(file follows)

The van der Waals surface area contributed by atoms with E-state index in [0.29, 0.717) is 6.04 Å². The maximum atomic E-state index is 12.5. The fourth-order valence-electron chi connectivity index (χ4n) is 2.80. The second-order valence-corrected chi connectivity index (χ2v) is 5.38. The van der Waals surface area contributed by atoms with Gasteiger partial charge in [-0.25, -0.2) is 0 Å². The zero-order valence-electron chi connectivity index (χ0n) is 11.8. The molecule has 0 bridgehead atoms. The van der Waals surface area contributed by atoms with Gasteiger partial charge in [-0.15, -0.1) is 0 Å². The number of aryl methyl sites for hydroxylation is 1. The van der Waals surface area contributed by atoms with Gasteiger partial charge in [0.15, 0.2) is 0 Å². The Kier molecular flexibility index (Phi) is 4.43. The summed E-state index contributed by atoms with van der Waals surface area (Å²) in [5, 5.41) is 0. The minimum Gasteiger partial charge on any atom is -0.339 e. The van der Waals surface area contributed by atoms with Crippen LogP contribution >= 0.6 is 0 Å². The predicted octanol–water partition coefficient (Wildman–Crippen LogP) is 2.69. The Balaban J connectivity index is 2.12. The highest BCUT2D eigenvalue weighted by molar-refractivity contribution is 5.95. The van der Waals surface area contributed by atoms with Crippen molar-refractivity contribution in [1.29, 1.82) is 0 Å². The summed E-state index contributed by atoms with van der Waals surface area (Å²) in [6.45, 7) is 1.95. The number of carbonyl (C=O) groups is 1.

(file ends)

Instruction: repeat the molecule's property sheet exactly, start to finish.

The van der Waals surface area contributed by atoms with E-state index in [0.29, 0.717) is 6.04 Å². The maximum atomic E-state index is 12.5. The fourth-order valence-electron chi connectivity index (χ4n) is 2.80. The second-order valence-corrected chi connectivity index (χ2v) is 5.38. The van der Waals surface area contributed by atoms with Gasteiger partial charge in [-0.25, -0.2) is 0 Å². The zero-order valence-electron chi connectivity index (χ0n) is 11.8. The molecule has 0 bridgehead atoms. The van der Waals surface area contributed by atoms with Gasteiger partial charge in [-0.15, -0.1) is 0 Å². The number of aryl methyl sites for hydroxylation is 1. The van der Waals surface area contributed by atoms with Gasteiger partial charge in [0.15, 0.2) is 0 Å². The Kier molecular flexibility index (Phi) is 4.43. The summed E-state index contributed by atoms with van der Waals surface area (Å²) in [5, 5.41) is 0. The minimum Gasteiger partial charge on any atom is -0.339 e. The van der Waals surface area contributed by atoms with Crippen LogP contribution >= 0.6 is 0 Å². The predicted octanol–water partition coefficient (Wildman–Crippen LogP) is 2.69. The Balaban J connectivity index is 2.12. The highest BCUT2D eigenvalue weighted by molar-refractivity contribution is 5.95. The van der Waals surface area contributed by atoms with Crippen molar-refractivity contribution in [1.29, 1.82) is 0 Å². The summed E-state index contributed by atoms with van der Waals surface area (Å²) in [6.45, 7) is 1.95. The number of carbonyl (C=O) groups is 1.